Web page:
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Selection of therapy for acne vulgaris: balancing concerns about antibiotic resistance.

Cutis. 2008 Nov;82(5 Suppl):12-6

Authors: Del Rosso JQ

The widespread use of long-term antibiotics to treat acne and rosacea has resulted in increased Propionibacterium acnes resistance to antibiotics. Although resistance may decrease treatment effectiveness in some cases, it also is clear that antimicrobial activity is not the only role antibiotics play in acne management. The anti-inflammatory activity of antibiotics contributes to antipropionibacterial efficacy. In addition, the use of benzoyl peroxide (BPO) in combination with antibiotics to reduce resistant populations of propionibacteria is widely advocated, as P acnes has not developed resistance to it. P acnes now is known to form biofilms, which are bacterial communities that live encased in a glycocalyx polymer that aids in adherence to surfaces, thereby delaying antibiotic penetration. In addition to drug resistance, patient compliance with acne treatment is an important issue. Because compliance is a function of tolerability and convenience, new moisturizing noncomedogenic vehicles and fixed BPO-antibiotic combinations can be expected to improve compliance. Better efficacy has been noted with BPO-antibiotic combination therapy.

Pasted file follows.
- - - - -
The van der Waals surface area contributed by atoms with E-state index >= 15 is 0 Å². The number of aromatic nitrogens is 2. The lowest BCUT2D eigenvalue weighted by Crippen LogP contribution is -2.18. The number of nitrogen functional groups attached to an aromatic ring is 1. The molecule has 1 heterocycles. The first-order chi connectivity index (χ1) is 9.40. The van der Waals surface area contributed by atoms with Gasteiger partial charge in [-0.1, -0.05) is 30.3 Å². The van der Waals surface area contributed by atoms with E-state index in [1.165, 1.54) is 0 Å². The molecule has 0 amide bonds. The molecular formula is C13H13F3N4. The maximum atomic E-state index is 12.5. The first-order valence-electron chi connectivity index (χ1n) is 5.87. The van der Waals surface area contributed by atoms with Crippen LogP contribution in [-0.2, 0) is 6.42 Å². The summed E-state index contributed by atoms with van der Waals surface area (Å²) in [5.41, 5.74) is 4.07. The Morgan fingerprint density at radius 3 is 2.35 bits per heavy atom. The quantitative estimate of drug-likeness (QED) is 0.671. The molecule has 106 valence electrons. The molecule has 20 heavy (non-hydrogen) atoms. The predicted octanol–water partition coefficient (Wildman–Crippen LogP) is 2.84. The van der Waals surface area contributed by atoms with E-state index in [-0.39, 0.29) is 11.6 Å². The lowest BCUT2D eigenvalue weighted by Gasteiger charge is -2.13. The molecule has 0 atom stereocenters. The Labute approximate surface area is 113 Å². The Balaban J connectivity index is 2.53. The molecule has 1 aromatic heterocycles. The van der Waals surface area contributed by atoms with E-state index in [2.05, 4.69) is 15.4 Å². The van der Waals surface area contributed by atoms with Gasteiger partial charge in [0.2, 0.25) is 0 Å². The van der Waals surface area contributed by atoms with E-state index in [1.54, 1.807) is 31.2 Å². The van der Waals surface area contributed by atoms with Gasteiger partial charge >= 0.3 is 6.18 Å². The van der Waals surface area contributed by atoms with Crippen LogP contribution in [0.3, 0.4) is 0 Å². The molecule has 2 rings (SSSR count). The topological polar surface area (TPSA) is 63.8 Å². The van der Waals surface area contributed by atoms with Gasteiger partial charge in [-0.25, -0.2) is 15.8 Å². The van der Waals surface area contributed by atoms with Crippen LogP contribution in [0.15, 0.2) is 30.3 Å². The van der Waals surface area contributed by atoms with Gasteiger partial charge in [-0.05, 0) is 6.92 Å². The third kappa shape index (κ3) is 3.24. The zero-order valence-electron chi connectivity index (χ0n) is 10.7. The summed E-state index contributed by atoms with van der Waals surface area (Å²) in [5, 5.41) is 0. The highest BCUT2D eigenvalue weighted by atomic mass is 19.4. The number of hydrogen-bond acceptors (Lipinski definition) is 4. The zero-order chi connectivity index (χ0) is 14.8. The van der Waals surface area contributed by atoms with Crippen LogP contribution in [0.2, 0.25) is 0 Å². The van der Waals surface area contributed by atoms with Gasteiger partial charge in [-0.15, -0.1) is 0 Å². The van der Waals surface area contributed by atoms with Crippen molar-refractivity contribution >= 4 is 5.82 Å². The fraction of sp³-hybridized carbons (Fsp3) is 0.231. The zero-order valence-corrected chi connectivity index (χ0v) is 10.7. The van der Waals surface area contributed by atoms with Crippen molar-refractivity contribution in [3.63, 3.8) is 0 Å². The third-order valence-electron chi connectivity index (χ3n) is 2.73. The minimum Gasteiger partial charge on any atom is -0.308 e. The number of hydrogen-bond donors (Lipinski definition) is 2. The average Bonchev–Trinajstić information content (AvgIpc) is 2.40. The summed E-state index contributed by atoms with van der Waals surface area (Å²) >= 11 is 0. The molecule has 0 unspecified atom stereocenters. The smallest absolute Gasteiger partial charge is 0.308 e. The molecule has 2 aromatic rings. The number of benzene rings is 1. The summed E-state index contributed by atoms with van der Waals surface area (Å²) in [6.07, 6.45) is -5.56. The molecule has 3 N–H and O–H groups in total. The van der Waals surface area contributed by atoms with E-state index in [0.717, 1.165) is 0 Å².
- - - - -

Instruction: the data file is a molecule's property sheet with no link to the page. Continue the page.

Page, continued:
PMID: 19202773 [PubMed - in process]

http://www.ncbi.nlm.nih.gov/entrez/query.f...p;dopt=Abstract = URL to article

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